For this new release, the folks at Eat A Peach use the third source as its foundation with parts of sources 2, 4, & 5 to provide a complete concert, as usual the mastering is excellent with the edits being smooth and well handled. Having what I always considered a great version of this concert with Happiness Is A Warm Gun (Empress Valey EVSD 448/9), I was quite glad to see the Peach label opt for something different. After several listening’s to this version in both home and vehicle, I can say this version rivals the others in terms of sound quality and performance.
The third source is very good to excellent, it was recorded close to the stage on Jimmy’s side, his guitar is in the forefront by just a hair, the drums, bass, and vocals are just a bit lower. All vocals and instruments can be clearly heard and when you get the volume up, it’s a solid recording. As with many recordings from this era, there is a small bit of distortion from time to time, it must have been difficult for a recording device to withstand the live power of Zeppelin.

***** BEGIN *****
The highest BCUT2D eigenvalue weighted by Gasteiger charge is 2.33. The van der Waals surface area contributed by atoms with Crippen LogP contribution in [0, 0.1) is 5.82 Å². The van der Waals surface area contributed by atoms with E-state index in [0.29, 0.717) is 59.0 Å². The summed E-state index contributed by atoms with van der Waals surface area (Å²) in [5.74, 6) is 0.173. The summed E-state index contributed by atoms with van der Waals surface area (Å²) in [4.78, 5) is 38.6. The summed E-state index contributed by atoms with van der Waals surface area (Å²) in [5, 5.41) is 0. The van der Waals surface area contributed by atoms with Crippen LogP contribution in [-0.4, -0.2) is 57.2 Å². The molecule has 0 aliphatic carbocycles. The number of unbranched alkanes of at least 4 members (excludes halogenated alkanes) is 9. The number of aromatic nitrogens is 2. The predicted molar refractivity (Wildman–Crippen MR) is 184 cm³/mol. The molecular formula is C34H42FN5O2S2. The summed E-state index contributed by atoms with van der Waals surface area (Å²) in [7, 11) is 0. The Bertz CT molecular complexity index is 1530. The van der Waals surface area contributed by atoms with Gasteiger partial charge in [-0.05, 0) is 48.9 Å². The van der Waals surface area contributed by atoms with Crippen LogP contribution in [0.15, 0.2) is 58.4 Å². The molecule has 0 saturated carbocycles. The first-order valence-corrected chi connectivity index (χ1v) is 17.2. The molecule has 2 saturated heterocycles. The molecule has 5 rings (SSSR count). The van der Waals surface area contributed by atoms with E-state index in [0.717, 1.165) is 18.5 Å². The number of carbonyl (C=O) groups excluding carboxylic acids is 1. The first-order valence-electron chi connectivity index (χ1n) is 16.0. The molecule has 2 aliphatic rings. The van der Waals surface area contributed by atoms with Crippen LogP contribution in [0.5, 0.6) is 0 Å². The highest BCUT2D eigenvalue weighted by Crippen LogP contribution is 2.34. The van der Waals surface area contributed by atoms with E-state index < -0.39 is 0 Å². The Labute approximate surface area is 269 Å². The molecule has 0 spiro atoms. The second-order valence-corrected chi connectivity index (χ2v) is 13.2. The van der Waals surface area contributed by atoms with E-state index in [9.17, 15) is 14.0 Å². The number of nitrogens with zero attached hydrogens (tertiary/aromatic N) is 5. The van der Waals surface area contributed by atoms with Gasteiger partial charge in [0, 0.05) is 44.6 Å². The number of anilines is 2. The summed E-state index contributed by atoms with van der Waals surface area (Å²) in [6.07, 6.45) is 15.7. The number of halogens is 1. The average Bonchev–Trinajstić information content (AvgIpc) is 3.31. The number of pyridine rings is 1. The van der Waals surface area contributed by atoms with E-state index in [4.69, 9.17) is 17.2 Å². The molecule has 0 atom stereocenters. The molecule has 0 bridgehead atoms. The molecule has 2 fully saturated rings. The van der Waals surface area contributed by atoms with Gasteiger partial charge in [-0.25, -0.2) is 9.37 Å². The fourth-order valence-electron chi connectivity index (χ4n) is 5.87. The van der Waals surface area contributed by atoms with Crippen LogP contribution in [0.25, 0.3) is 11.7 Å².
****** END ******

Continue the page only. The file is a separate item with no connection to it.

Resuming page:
In his review of the Matrix Ledded title, Gerard says the concert is merely average and does not subscribe to its hype. I am more forgiving, sure Page’s fingers do get caught in strings from time to time but his playing for the most part is fluent and inspired. The audience is quiet which certainly lends to the “average” vibe, but the band do not take notice. The opening of Rock And Roll gets the concert going in proper fashion, Since I’ve Been Loving You features a superb solo from Jimmy, building to the blistering versions that would be perfected on the North American assault. The heavy section of The Rain Song is very powerful and devastates the listener. I found Robert’s groupie comments interesting, he expands on it by saying look what happened to Jerry Lee Lewis, comments that he could not say in America.